People in Regina spent the weekend marking the 100th anniversary of Canada's deadliest tornado, which killed 28 people in 1912.

The twister tore through Regina on June 30, 1912, reducing much of city to splinters.

To commemorate the 100th anniversary of the disaster, officials unveiled a downtown wall mural, a cairn in Victoria Park and a 1.8-metre lit sculpture in the warehouse district.

"We really felt that having these art installations and having stories accompanying those art installations [will] enable future generations to take that tour and see what the city is all about," said Judith Veresuk, who works with the downtown district.

Downtown Coun. Fred Clipsham said it's important to honour those who helped to rebuild the young, devastated Queen City.

"Having the record for the most lives lost of any Canadian weather event, wow!" Clipsham said.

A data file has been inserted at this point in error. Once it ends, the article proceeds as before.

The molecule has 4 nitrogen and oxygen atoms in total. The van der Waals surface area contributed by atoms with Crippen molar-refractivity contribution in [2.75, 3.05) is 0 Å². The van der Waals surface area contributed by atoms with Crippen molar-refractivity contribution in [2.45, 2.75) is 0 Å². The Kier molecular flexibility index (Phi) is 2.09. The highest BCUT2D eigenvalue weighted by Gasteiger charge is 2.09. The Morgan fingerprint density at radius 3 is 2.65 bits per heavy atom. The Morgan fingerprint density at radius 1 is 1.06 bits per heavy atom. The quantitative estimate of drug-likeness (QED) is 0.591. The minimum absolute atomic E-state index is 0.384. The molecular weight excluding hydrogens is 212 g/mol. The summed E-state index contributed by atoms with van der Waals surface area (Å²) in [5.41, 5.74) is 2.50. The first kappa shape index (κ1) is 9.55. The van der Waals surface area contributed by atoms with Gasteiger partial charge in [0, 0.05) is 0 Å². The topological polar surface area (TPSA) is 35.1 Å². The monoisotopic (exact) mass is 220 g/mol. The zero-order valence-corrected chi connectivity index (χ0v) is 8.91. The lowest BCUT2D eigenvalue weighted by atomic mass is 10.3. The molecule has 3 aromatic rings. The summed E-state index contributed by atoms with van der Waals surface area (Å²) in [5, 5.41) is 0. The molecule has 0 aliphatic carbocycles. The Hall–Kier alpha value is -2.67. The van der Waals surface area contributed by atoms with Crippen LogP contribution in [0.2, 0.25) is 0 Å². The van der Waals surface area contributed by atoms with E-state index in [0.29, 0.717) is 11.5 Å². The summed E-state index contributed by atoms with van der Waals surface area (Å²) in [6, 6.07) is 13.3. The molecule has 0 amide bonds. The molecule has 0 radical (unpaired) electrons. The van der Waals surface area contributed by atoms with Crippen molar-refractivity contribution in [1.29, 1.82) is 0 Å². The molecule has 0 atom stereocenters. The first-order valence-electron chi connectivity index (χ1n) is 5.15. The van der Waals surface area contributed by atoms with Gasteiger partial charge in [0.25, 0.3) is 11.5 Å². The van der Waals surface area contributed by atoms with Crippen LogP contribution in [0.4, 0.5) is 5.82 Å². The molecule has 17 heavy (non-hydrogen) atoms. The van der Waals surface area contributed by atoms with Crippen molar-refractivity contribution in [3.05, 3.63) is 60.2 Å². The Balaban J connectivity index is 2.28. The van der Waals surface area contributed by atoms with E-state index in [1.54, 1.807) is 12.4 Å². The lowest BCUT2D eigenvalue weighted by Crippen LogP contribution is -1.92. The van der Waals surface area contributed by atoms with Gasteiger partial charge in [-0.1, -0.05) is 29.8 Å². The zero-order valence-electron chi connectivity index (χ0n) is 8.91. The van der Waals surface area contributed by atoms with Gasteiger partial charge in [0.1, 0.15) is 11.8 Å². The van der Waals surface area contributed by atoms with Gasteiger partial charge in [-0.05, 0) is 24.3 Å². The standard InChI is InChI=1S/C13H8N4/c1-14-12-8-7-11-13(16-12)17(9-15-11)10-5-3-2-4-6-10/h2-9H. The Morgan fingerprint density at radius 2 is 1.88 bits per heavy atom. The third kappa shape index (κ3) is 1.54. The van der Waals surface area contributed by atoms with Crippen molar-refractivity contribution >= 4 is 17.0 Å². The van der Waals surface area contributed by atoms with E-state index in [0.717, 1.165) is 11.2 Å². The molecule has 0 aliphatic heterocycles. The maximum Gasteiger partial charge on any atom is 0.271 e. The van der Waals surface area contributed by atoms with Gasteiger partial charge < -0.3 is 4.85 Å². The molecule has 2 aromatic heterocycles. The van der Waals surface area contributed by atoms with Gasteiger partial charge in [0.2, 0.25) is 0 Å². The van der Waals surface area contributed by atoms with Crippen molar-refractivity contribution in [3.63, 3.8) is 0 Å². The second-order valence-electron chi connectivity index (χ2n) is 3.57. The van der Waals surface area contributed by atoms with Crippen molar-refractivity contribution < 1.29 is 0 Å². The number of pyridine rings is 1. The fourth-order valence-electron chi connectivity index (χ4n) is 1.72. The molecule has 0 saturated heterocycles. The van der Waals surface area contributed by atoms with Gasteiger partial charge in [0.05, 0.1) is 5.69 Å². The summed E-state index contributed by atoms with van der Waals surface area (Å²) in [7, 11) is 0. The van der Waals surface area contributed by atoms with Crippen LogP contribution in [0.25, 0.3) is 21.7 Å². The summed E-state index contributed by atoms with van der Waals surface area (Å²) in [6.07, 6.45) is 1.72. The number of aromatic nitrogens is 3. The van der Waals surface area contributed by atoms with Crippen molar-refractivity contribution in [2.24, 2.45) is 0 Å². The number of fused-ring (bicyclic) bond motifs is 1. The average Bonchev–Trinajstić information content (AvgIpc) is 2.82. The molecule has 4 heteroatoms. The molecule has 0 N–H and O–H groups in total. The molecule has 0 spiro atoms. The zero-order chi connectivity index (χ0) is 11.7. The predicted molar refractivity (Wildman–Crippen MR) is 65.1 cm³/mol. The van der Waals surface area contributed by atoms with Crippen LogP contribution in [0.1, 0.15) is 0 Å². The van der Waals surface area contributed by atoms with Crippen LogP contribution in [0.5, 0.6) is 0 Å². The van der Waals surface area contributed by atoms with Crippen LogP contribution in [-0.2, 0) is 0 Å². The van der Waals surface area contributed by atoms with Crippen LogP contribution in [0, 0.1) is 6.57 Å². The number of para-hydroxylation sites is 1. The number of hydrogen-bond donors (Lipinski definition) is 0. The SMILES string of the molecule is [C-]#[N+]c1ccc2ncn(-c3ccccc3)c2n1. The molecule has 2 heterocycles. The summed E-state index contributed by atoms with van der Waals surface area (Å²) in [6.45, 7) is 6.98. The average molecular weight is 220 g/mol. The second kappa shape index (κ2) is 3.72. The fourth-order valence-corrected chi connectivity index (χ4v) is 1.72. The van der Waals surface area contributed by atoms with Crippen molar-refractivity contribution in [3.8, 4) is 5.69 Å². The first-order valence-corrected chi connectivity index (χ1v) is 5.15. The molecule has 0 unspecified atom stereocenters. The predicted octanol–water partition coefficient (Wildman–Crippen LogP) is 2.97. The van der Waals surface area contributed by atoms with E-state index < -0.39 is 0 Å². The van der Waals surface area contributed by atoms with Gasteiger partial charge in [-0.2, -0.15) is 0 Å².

"But the resilience of the people to rebuild their city after such a terrible blow, I think that's a story that really is worth commemerating."

Few survivors remain

A century later, the Regina tornado still holds the Canadian record for the deadliest weather event in history.

Only a few survivors remain alive today, including Ainslie MacKinnon, who was an infant when the twister destroyed her family's home.

"The roof came off the house. All the windows were blown out and a great portion of the house was left in devastation," said Christine Kilpatrick, MacKinnon's daughter.

"So this has become part of the family lore and has been handed down from generation to generation, and will continue to be."

Kilpatrick said the quick thinking of her grandfather — MacKinnon's father — ensured the family escaped unharmed.

"The cyclone struck and was heading down the street, and my grandfather gathered the family under a supporting beam," she said. "He thought that would be the safest place, and as it turned out, it indeed was."

MacKinnon recently celebrated her 100th birthday.